Review: Queenie by Candice Carty-Williams

Thank you, Gallery Books, for my free copy of Queenie in exchange for an honest review.

To be completely honest, the jacket of this book does it a disservice. Queenie is so much more than a combination of Bridget Jones’s Diary and Me Before You . There are, of course, similarities, but I did not expect Queenie to affect me in the way it did, but I closed the book feeling so much for Queenie and the story I’d just read.

Queenie follows the life of Queenie Jenkins as her life begins to “fall apart”. Following a break-up with her long term boyfriend, Queenie enters into sexual relationships with many different men who begin to undermine her self-worth and confidence. From her career to her family to her sexual relationships, Queenie questions who she is, what she’s doing, and who she wants to become.

Candice Carty-Williams‘ prose was honest and modern. She wrote with the voice of a young woman who truly understood the struggles of someone searching for meaning in the world and feeling as though it’s not there for them. I struggled with the prose at first and found myself having to reread passages in the beginning to understand the British slang and different dialects Carty-Williams’ wrote in occasionally, but after the first couple chapters I was absolutely hooked. Queenie’s voice was one I really identified with even though the character/author and I have not had the same life experiences.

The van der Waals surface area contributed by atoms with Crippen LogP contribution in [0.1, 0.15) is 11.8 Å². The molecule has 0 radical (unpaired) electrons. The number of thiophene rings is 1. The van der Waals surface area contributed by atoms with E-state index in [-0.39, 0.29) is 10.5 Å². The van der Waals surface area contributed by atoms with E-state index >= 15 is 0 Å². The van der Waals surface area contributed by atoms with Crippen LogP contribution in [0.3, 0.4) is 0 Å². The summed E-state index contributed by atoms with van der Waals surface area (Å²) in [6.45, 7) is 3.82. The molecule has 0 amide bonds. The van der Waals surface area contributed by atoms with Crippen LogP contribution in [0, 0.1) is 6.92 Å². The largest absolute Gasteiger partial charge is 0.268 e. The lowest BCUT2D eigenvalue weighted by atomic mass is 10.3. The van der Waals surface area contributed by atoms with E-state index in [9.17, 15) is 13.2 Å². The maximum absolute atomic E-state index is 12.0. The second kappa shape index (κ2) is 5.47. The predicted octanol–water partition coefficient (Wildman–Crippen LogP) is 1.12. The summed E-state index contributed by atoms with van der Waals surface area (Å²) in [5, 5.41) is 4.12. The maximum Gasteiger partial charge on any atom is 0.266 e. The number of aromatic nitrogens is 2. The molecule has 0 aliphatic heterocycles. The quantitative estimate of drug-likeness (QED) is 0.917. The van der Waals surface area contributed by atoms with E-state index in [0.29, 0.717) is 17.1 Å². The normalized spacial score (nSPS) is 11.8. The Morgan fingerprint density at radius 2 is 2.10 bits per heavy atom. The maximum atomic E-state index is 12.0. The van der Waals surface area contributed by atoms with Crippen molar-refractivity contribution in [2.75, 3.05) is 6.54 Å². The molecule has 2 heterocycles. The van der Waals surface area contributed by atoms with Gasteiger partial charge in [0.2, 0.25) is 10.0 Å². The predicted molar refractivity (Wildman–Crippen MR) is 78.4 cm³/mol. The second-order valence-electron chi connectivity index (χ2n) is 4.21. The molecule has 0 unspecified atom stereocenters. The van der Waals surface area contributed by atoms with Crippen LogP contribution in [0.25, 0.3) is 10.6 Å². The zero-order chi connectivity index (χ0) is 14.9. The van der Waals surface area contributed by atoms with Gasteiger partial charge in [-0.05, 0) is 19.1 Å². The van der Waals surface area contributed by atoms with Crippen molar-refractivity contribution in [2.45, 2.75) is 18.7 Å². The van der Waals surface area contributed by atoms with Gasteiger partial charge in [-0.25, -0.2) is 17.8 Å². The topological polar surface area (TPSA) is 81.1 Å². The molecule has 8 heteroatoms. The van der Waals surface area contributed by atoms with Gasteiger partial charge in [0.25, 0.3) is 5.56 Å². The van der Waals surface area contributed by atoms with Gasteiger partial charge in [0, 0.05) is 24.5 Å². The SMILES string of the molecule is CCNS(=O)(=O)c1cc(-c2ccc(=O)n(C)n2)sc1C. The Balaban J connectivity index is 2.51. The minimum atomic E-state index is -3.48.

The personalities of the female characters absolutely jumped off the page. They were all nuanced and human. There was nothing cookie-cutter about any of these characters and I loved that. There have been some books I’ve read where all the female characters are the same people on the inside and they’ve ignored what makes women so amazing — their humanity. Carty-Williams celebrated her female characters and their emotions and that made my heart soar while reading this book.

My favorite parts of Queenie’s story, however, were near the end.

Spoilers ahead!

The support of Queenie’s friends as she suffered through anxiety and, potentially, depression was truly the shining light in this book. Carty-Williams’ wrote about healthy female friendships and support networks that modern women today (especially those with mental health struggles) really need. My heart was so full near the end when Queenie’s friends constantly showed their support and love for her.

I also felt that Carty-Williams’ did an incredible job showing Queenie’s journey through therapy. She showed how difficult it can be and how even when you’re feeling better, you can still relapse into panic or struggles. She made the therapy experience for Queenie so real and I admire her ability to have done that.

Spoilers over!

I cannot recommend this book enough. I loved the characters, the prose, and the story more than I thought I would. I think this book is important for everyone to read, but especially young women of color. Queenie is truly a great read and I give it five out of five stars.

Okay, now that you’ve read me singing its praises, go read Queenie!

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